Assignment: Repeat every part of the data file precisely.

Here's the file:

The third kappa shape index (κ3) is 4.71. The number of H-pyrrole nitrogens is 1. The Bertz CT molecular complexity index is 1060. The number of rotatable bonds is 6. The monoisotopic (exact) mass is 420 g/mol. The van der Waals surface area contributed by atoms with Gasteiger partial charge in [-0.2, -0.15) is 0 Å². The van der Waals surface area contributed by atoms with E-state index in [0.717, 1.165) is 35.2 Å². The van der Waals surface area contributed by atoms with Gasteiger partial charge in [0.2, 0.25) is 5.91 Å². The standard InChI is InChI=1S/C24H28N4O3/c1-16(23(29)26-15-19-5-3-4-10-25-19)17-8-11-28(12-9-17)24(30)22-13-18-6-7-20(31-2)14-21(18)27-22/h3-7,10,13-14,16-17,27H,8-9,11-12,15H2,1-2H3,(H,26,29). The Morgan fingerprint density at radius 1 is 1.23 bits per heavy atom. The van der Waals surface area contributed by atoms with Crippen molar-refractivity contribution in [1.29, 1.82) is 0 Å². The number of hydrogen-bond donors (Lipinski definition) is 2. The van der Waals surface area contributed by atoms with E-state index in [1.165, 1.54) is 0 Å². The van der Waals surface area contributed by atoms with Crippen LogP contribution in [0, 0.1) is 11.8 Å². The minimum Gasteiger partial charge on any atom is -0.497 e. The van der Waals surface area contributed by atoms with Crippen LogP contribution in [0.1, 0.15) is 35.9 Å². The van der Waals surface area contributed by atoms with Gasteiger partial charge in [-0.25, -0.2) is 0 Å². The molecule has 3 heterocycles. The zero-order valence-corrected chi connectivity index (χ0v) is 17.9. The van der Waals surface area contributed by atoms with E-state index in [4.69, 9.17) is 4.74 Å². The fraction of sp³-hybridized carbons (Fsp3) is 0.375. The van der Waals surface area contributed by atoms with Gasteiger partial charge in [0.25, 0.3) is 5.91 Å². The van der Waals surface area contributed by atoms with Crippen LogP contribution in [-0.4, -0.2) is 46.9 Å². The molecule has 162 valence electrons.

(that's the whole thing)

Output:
The third kappa shape index (κ3) is 4.71. The number of H-pyrrole nitrogens is 1. The Bertz CT molecular complexity index is 1060. The number of rotatable bonds is 6. The monoisotopic (exact) mass is 420 g/mol. The van der Waals surface area contributed by atoms with Gasteiger partial charge in [-0.2, -0.15) is 0 Å². The van der Waals surface area contributed by atoms with E-state index in [0.717, 1.165) is 35.2 Å². The van der Waals surface area contributed by atoms with Gasteiger partial charge in [0.2, 0.25) is 5.91 Å². The standard InChI is InChI=1S/C24H28N4O3/c1-16(23(29)26-15-19-5-3-4-10-25-19)17-8-11-28(12-9-17)24(30)22-13-18-6-7-20(31-2)14-21(18)27-22/h3-7,10,13-14,16-17,27H,8-9,11-12,15H2,1-2H3,(H,26,29). The Morgan fingerprint density at radius 1 is 1.23 bits per heavy atom. The van der Waals surface area contributed by atoms with Crippen molar-refractivity contribution in [1.29, 1.82) is 0 Å². The number of hydrogen-bond donors (Lipinski definition) is 2. The van der Waals surface area contributed by atoms with E-state index in [1.165, 1.54) is 0 Å². The van der Waals surface area contributed by atoms with Crippen LogP contribution in [0, 0.1) is 11.8 Å². The minimum Gasteiger partial charge on any atom is -0.497 e. The van der Waals surface area contributed by atoms with Crippen LogP contribution in [0.1, 0.15) is 35.9 Å². The van der Waals surface area contributed by atoms with Gasteiger partial charge in [-0.25, -0.2) is 0 Å². The molecule has 3 heterocycles. The zero-order valence-corrected chi connectivity index (χ0v) is 17.9. The van der Waals surface area contributed by atoms with E-state index in [4.69, 9.17) is 4.74 Å². The fraction of sp³-hybridized carbons (Fsp3) is 0.375. The van der Waals surface area contributed by atoms with Gasteiger partial charge in [0.25, 0.3) is 5.91 Å². The van der Waals surface area contributed by atoms with Crippen LogP contribution in [-0.4, -0.2) is 46.9 Å². The molecule has 162 valence electrons.